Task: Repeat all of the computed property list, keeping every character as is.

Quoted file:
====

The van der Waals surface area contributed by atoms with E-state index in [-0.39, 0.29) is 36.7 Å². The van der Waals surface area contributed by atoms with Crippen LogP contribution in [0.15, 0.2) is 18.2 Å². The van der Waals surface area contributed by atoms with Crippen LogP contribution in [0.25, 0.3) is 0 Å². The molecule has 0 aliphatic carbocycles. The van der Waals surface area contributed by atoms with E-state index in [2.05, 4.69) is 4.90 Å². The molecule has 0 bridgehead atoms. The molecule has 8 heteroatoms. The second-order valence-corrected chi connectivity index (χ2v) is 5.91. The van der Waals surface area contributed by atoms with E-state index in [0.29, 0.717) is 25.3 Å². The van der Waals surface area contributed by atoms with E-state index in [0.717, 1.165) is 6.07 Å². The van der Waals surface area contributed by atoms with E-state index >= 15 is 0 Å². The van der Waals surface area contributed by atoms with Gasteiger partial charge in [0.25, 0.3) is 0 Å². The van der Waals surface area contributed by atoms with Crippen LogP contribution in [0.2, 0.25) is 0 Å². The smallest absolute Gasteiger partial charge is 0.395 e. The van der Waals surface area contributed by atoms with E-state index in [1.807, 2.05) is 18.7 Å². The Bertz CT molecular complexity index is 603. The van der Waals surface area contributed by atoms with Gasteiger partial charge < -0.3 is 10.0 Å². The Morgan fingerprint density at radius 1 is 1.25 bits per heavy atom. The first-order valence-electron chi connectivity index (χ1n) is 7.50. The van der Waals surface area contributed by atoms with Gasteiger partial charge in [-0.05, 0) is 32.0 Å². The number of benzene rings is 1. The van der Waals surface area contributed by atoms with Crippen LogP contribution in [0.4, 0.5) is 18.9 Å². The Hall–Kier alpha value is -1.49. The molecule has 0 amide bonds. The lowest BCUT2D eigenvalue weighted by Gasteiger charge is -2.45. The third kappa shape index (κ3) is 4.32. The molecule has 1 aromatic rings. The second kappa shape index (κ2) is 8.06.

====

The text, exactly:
The van der Waals surface area contributed by atoms with E-state index in [-0.39, 0.29) is 36.7 Å². The van der Waals surface area contributed by atoms with Crippen LogP contribution in [0.15, 0.2) is 18.2 Å². The van der Waals surface area contributed by atoms with Crippen LogP contribution in [0.25, 0.3) is 0 Å². The molecule has 0 aliphatic carbocycles. The van der Waals surface area contributed by atoms with E-state index in [2.05, 4.69) is 4.90 Å². The molecule has 0 bridgehead atoms. The molecule has 8 heteroatoms. The second-order valence-corrected chi connectivity index (χ2v) is 5.91. The van der Waals surface area contributed by atoms with E-state index in [0.29, 0.717) is 25.3 Å². The van der Waals surface area contributed by atoms with E-state index in [0.717, 1.165) is 6.07 Å². The van der Waals surface area contributed by atoms with E-state index >= 15 is 0 Å². The van der Waals surface area contributed by atoms with Gasteiger partial charge in [0.25, 0.3) is 0 Å². The van der Waals surface area contributed by atoms with Crippen LogP contribution in [0.2, 0.25) is 0 Å². The smallest absolute Gasteiger partial charge is 0.395 e. The van der Waals surface area contributed by atoms with E-state index in [1.807, 2.05) is 18.7 Å². The Bertz CT molecular complexity index is 603. The van der Waals surface area contributed by atoms with Gasteiger partial charge < -0.3 is 10.0 Å². The Morgan fingerprint density at radius 1 is 1.25 bits per heavy atom. The first-order valence-electron chi connectivity index (χ1n) is 7.50. The van der Waals surface area contributed by atoms with Gasteiger partial charge in [-0.05, 0) is 32.0 Å². The number of benzene rings is 1. The van der Waals surface area contributed by atoms with Crippen LogP contribution in [0.4, 0.5) is 18.9 Å². The Hall–Kier alpha value is -1.49. The molecule has 0 amide bonds. The lowest BCUT2D eigenvalue weighted by Gasteiger charge is -2.45. The third kappa shape index (κ3) is 4.32. The molecule has 1 aromatic rings. The second kappa shape index (κ2) is 8.06.